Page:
SANTIAGO (Reuters) - Chile’s center-left Christian Democratic Party, one of the nation’s largest, nominated Senator Carolina Goic on Saturday as its flag bearer for the November presidential election, adding one more candidate to an increasingly crowded field.
Goic, like the Christian Democratic Party writ large, is generally center-left on economic issues and center-right to conservative on social issues. While the 44-year-old senator tends to vote with center-left President Michelle Bachelet, parts of her party have dissented at times on issues such as strengthening labor laws and liberalizing Chile’s strict abortion ban.
“It must be us, those who are in politics, who find a way to reconnect with the people, so that the people return to trusting,” Goic told cheering supporters at the party’s annual meeting in downtown Santiago.
Months ago, the presidential election in one of South America’s wealthiest nations looked set to be a sleepy affair between two market friendly former presidents, conservative Sebastian Pinera and Ricardo Lagos of the center-left Party for Democracy.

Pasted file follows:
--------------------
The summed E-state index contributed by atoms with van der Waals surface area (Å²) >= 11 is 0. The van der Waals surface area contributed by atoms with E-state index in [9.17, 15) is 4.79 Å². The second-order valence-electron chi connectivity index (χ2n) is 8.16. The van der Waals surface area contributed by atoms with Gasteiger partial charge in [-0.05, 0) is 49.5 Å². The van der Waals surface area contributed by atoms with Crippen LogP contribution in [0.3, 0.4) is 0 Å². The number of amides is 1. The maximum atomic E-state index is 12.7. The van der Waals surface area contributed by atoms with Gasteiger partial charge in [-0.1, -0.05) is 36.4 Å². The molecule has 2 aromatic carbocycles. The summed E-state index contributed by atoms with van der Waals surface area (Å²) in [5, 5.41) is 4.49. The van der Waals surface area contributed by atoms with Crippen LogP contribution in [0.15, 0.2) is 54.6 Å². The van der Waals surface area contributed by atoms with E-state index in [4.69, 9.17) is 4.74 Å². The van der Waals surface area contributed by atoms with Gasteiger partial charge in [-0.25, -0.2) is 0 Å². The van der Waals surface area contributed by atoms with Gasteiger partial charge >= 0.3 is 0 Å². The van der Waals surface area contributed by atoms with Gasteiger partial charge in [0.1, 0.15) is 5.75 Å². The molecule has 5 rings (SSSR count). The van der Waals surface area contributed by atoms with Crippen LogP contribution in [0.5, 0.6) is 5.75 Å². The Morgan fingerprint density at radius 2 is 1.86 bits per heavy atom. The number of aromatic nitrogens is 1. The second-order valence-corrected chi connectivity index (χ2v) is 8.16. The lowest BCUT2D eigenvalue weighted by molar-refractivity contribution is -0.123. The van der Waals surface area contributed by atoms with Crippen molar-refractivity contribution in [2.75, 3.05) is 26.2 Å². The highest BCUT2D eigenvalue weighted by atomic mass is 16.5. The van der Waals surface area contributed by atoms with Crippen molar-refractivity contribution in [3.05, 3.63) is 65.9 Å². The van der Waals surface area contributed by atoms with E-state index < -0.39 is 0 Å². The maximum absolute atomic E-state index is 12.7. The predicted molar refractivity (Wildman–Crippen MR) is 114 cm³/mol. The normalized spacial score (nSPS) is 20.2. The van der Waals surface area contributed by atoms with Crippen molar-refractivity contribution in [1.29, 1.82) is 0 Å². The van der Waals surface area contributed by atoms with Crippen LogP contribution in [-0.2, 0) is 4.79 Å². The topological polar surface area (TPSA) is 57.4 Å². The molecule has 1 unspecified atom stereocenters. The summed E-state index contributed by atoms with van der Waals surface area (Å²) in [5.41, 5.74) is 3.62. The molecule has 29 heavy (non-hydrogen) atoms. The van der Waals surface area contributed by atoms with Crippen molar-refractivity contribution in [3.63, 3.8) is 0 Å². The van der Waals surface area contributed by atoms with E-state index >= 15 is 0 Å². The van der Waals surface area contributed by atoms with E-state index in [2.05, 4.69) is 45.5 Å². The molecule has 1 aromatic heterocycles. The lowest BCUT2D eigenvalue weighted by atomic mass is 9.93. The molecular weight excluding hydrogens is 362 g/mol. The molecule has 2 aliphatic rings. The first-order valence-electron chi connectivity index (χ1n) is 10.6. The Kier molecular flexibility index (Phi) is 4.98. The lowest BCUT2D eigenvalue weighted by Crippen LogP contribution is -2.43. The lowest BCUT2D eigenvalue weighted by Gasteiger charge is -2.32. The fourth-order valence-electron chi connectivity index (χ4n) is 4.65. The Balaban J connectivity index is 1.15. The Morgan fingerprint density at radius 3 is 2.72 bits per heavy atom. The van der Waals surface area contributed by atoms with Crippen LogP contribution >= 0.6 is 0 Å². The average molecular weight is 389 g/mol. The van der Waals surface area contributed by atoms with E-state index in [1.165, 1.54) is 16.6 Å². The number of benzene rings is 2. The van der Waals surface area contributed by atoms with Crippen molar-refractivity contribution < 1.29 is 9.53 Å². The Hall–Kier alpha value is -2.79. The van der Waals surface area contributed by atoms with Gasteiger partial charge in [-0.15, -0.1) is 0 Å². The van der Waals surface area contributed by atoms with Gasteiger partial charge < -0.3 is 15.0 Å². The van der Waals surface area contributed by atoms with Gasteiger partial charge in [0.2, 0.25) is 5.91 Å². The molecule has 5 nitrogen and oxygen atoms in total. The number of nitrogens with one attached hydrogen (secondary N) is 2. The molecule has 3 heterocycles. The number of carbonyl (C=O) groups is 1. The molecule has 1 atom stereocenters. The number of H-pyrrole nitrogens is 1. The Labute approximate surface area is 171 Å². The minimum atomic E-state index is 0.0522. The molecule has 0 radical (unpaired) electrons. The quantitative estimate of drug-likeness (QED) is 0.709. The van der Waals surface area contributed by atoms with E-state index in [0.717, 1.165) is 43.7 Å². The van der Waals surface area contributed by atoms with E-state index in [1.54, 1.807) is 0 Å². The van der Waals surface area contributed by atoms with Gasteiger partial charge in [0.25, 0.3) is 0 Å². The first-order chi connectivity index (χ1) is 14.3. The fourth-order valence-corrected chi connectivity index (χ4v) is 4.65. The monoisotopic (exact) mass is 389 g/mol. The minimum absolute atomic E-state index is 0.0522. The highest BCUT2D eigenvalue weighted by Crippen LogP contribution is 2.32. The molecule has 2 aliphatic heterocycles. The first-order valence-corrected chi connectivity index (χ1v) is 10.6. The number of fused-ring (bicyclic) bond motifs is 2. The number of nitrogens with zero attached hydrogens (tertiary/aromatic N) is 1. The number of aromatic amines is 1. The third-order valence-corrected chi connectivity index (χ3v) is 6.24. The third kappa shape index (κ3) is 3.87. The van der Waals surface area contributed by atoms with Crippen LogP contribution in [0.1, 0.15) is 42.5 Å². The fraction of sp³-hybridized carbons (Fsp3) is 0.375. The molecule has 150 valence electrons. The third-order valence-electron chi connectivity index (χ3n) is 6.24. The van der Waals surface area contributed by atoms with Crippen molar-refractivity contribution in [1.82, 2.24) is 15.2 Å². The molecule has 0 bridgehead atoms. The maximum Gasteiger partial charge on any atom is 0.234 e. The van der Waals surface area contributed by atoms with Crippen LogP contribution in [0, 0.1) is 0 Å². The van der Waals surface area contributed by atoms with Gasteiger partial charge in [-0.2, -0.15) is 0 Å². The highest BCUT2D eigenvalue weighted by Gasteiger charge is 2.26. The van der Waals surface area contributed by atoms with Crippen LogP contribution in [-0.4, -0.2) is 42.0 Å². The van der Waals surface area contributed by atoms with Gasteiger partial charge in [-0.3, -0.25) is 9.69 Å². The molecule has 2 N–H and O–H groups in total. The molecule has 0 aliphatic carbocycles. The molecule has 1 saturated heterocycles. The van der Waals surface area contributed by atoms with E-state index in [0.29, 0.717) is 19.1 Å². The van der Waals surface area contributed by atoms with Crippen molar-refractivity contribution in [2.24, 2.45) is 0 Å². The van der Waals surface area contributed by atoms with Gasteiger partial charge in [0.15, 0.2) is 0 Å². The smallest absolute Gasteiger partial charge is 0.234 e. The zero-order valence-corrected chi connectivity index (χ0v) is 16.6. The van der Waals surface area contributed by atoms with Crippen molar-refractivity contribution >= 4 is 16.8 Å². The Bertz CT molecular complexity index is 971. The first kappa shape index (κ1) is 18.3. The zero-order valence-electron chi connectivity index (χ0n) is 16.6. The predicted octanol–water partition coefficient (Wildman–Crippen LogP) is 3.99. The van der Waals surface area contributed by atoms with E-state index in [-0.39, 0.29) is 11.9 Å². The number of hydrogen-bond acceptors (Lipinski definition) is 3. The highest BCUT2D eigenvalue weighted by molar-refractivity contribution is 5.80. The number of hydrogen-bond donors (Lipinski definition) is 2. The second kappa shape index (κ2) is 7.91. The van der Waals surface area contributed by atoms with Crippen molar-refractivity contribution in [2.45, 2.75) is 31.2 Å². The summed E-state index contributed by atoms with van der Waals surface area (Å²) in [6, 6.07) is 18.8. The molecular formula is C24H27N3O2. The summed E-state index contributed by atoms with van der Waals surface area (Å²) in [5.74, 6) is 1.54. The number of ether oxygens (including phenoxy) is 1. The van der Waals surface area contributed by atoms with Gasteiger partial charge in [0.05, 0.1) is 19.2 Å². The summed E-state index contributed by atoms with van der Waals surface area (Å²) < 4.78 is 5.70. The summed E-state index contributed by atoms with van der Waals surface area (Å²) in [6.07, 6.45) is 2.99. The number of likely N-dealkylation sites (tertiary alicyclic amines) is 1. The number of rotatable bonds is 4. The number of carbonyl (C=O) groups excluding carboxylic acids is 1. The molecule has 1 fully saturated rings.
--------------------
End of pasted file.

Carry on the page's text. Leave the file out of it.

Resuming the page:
High-profile members of various center-left parties, including the Christian Democrats, had said they might be willing to support Lagos in the left-leaning Nueva Mayoria bloc’s primaries, forgoing the opportunity to put forth candidates of their own.
But since then, the 79-year-old Lagos has lagged severely in the polls, while Alejandro Guillier, a leftist ex-journalist, has surged in popularity.
As a result, parties in the Nueva Mayoria are nominating their own candidates, and centrist parties in the bloc, including the Christian Democrats, are considering skipping the coalition’s primaries altogether.
According to the most recent polls, Pinera is leading the presidential race with Guillier a close second. A number of candidates including Goic, Lagos, and right-wing populist Manuel Jose Ossandon, are vying for a distant third.
In a speech at the party meeting on Saturday, Goic called for changes to Chile’s public pension system, which many on the left say is insufficiently generous.
A lawmaker of Croatian heritage who represents the country’s southernmost region, Goic also called for delegating more political decision-making from the capital Santiago to the regions.
In response to the speech, Chile’s right shot back by tying Goic to Bachelet, who is deeply unpopular due to a slow economy, a raft of graft scandals, and congressional gridlock.
“There isn’t any difference between the parliamentarian and President Bachelet,” said Senator Juan Antonio Coloma of the right-wing UDI party.
Reporting by Gram Slattery; Editing by Mary Milliken